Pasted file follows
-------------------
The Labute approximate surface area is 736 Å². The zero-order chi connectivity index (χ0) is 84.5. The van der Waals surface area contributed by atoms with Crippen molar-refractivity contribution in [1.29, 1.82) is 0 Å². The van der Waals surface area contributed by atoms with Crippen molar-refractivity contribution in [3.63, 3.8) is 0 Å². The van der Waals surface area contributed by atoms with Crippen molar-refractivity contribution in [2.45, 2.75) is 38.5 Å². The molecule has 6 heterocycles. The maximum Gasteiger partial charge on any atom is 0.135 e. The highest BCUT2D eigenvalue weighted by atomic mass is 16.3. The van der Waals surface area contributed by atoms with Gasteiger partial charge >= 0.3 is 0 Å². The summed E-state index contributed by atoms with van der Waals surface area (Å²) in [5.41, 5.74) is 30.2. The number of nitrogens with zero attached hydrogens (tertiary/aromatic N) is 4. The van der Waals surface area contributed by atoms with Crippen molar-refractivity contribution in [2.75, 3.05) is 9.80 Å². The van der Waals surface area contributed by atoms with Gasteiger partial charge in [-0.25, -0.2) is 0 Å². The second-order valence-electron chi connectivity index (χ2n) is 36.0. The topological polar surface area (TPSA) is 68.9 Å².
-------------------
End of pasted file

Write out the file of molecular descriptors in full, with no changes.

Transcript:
The Labute approximate surface area is 736 Å². The zero-order chi connectivity index (χ0) is 84.5. The van der Waals surface area contributed by atoms with Crippen molar-refractivity contribution in [1.29, 1.82) is 0 Å². The van der Waals surface area contributed by atoms with Crippen molar-refractivity contribution in [3.63, 3.8) is 0 Å². The van der Waals surface area contributed by atoms with Crippen molar-refractivity contribution in [2.45, 2.75) is 38.5 Å². The molecule has 6 heterocycles. The maximum Gasteiger partial charge on any atom is 0.135 e. The highest BCUT2D eigenvalue weighted by atomic mass is 16.3. The van der Waals surface area contributed by atoms with Gasteiger partial charge >= 0.3 is 0 Å². The summed E-state index contributed by atoms with van der Waals surface area (Å²) in [5.41, 5.74) is 30.2. The number of nitrogens with zero attached hydrogens (tertiary/aromatic N) is 4. The van der Waals surface area contributed by atoms with Crippen molar-refractivity contribution in [2.75, 3.05) is 9.80 Å². The van der Waals surface area contributed by atoms with Gasteiger partial charge in [-0.25, -0.2) is 0 Å². The second-order valence-electron chi connectivity index (χ2n) is 36.0. The topological polar surface area (TPSA) is 68.9 Å².